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A DUAL CRITICS REVIEW by Dick Kerekes & Leisla Sansom

“West Side Story,” the 12th annual summer musical theatre production of the FSCJ Artists Series, has opened at the Wilson Center and will run through July 30, 2017. Beth Harvey, Director of the Wilson Center for the Arts, conceived and produced the first production of the series. The shows have become a showcase for theatre students throughout the area, and the productions have become bigger and better with each passing year.

West Side Story” was composed by Leonard Bernstein, with lyrics by Stephen Sondheim, and book by Arthur Laurents. Choreographer Jerome Robbinsdirected the original production, which debuted in 1957. This now classicork is widely acknowledged as one of the greatest achievements in the history of musical theatre, a love story based on Shakespeare’s “Romeo and Juliet,” that has become as celebrated and esteemed as the Bard’s original telling.

Remarkably, the musical tells the entire story compressed into two tempestuous days filled with love and death. Two rival gangs with different ethnic backgrounds, the Jets (Polish-American) and the Sharks (Puerto Rican), battle over a share of the neighborhood turf, while Tony and Maria meet at a neighborhood dance. He belongs to the Jets; her possessive brother belongs to the Sharks.

“West Side Story” has been so successful because its songs immediately became and have remained favorites. Just to hear that extraordinary music once again sung and danced so well by this large, talented, and energetic cast is alone worth the modest price of admission. They include “Maria,” “Somewhere,“ “America,” “One Hand, One Heart,” “I Feel Pretty,” and “Tonight,” and are all so good it would be difficult to chose a favorite.

Artistic Director Erik DeCicco and Vocal Director Aaron DeCicco have a cast of over fifty high school students from North Florida who are both extremely talented and serious musical theatre students. “West Side Story” is equally known for its choreography and Choreographer Amber Daniels and her assistant Brian Alford have created dances that are big and bold and fill the entire stage — and the aisles as well. The quality and excitement of the dancing was met with enthusiastic applause from the audience.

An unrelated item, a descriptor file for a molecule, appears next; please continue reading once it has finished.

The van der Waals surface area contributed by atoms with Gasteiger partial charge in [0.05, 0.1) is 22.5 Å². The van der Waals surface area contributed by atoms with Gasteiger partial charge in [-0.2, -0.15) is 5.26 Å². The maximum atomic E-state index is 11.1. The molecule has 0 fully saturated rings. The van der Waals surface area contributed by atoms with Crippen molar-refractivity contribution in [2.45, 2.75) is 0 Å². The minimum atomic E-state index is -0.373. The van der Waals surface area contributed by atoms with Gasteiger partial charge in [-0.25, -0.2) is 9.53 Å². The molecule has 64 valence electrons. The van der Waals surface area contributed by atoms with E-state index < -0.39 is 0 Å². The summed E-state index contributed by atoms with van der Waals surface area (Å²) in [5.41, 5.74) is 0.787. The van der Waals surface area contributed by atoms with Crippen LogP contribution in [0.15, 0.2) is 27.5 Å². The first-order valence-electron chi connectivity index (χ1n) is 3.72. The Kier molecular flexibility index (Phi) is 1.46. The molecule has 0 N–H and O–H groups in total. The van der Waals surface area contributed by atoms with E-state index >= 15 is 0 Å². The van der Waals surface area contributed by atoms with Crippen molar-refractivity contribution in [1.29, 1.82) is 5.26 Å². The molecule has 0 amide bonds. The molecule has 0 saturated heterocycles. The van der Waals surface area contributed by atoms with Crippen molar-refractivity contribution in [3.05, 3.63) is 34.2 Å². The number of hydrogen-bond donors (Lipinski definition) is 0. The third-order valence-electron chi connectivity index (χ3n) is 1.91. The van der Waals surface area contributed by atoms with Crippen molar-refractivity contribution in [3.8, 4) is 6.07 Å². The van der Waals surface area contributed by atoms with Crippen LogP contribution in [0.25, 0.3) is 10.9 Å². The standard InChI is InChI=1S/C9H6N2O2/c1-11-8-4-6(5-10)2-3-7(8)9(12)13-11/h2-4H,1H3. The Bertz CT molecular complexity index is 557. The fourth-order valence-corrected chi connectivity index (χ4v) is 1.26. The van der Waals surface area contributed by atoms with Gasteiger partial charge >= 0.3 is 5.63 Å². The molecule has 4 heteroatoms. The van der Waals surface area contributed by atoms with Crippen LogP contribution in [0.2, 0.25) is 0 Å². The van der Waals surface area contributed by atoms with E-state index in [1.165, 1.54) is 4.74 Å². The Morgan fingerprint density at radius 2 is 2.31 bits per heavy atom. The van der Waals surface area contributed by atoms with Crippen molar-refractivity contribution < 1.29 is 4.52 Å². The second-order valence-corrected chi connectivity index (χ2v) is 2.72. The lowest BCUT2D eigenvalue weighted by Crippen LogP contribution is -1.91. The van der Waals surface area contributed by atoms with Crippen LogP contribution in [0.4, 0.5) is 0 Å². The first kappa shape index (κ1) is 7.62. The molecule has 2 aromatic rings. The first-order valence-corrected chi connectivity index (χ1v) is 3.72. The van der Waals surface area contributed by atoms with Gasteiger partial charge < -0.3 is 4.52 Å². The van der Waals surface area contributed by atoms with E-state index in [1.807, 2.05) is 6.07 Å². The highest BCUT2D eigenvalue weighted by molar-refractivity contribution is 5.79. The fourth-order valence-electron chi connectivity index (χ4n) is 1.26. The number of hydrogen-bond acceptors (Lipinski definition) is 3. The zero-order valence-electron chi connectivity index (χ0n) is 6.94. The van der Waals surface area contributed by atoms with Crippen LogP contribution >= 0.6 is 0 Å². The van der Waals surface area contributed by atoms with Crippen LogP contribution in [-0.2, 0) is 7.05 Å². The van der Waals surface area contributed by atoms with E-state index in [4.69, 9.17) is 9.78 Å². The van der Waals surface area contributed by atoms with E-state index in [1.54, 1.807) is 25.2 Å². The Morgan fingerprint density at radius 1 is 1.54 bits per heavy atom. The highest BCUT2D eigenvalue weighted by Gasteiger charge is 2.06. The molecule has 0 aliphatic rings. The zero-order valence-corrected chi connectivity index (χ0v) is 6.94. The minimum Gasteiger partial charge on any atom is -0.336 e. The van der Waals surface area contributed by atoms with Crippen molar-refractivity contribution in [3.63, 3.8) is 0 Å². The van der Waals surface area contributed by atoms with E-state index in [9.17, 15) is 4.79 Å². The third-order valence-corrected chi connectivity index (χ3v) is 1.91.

The Prelogue was an original and clever addition, which consisted of an original RAP designed to capture the spirit of the show and advise the audience toward the end to keep the aisles clear, and their phones silenced. The lyrics were composed by Talia Kolenc and the beat by Dylan Lewis.

The nineteen-piece orchestra led by Music Director Dr. Paul Weikle was fantastic, with perfect timing.

Set Designer Johnny Pettegrew and Scene Shop Supervisor Robert Rupp continue to top their past achievements in each succeeding year. This show opens with an entire block of New York City portrayed on stage. It is massive, with multiple houses, up to three stories. But the real magic comes as the back-stage crew of some twenty students flips the structures around to portray at various times a soda shop, a dress shop, a bedroom, a cellar, a gym and an exterior fire-escape. Words cannot describe it, we were truly mesmerized.

The costume designs by Carmala Pitts and Dorinda Quiles took us back to New York in the fifties, and included bright dresses with Latin flair for some of the women.

The superb light designs by Misty deSmit created many of the on-stage moods, ranging from fight scenes to the colorful group dancing scene in the gym.